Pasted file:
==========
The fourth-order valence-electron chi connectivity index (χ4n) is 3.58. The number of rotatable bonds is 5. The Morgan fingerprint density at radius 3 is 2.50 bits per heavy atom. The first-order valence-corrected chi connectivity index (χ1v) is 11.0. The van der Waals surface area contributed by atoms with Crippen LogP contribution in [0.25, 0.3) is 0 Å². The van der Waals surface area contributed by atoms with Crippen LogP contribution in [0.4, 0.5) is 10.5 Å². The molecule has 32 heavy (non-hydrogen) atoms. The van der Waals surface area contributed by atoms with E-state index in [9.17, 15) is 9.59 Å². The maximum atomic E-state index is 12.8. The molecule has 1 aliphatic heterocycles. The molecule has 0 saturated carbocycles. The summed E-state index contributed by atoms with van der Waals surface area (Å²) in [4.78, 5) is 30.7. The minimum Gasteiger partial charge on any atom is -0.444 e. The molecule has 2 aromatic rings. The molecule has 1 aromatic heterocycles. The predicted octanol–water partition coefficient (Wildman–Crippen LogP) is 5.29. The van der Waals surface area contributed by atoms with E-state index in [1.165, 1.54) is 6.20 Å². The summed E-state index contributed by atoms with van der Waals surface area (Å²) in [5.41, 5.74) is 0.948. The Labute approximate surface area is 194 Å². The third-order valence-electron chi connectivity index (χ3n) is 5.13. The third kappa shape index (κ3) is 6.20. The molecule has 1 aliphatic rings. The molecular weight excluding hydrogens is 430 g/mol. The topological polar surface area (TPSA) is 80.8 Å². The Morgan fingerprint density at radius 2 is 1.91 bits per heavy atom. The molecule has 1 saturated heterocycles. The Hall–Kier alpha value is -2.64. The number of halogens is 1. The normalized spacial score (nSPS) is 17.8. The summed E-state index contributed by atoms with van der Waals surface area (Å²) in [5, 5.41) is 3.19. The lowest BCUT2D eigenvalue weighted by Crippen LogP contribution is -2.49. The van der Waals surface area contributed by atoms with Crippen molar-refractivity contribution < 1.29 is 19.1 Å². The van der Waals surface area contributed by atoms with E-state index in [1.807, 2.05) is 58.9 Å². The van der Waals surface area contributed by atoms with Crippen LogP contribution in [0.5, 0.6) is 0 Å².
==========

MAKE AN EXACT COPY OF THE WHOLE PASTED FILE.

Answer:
The fourth-order valence-electron chi connectivity index (χ4n) is 3.58. The number of rotatable bonds is 5. The Morgan fingerprint density at radius 3 is 2.50 bits per heavy atom. The first-order valence-corrected chi connectivity index (χ1v) is 11.0. The van der Waals surface area contributed by atoms with Crippen LogP contribution in [0.25, 0.3) is 0 Å². The van der Waals surface area contributed by atoms with Crippen LogP contribution in [0.4, 0.5) is 10.5 Å². The molecule has 32 heavy (non-hydrogen) atoms. The van der Waals surface area contributed by atoms with E-state index in [9.17, 15) is 9.59 Å². The maximum atomic E-state index is 12.8. The molecule has 1 aliphatic heterocycles. The molecule has 0 saturated carbocycles. The summed E-state index contributed by atoms with van der Waals surface area (Å²) in [4.78, 5) is 30.7. The minimum Gasteiger partial charge on any atom is -0.444 e. The molecule has 2 aromatic rings. The molecule has 1 aromatic heterocycles. The predicted octanol–water partition coefficient (Wildman–Crippen LogP) is 5.29. The van der Waals surface area contributed by atoms with E-state index in [1.165, 1.54) is 6.20 Å². The summed E-state index contributed by atoms with van der Waals surface area (Å²) in [5.41, 5.74) is 0.948. The Labute approximate surface area is 194 Å². The third-order valence-electron chi connectivity index (χ3n) is 5.13. The third kappa shape index (κ3) is 6.20. The molecule has 1 aliphatic rings. The molecular weight excluding hydrogens is 430 g/mol. The topological polar surface area (TPSA) is 80.8 Å². The Morgan fingerprint density at radius 2 is 1.91 bits per heavy atom. The molecule has 1 saturated heterocycles. The Hall–Kier alpha value is -2.64. The number of halogens is 1. The normalized spacial score (nSPS) is 17.8. The summed E-state index contributed by atoms with van der Waals surface area (Å²) in [5, 5.41) is 3.19. The lowest BCUT2D eigenvalue weighted by Crippen LogP contribution is -2.49. The van der Waals surface area contributed by atoms with Crippen molar-refractivity contribution < 1.29 is 19.1 Å². The van der Waals surface area contributed by atoms with E-state index in [1.807, 2.05) is 58.9 Å². The van der Waals surface area contributed by atoms with Crippen LogP contribution in [0.5, 0.6) is 0 Å².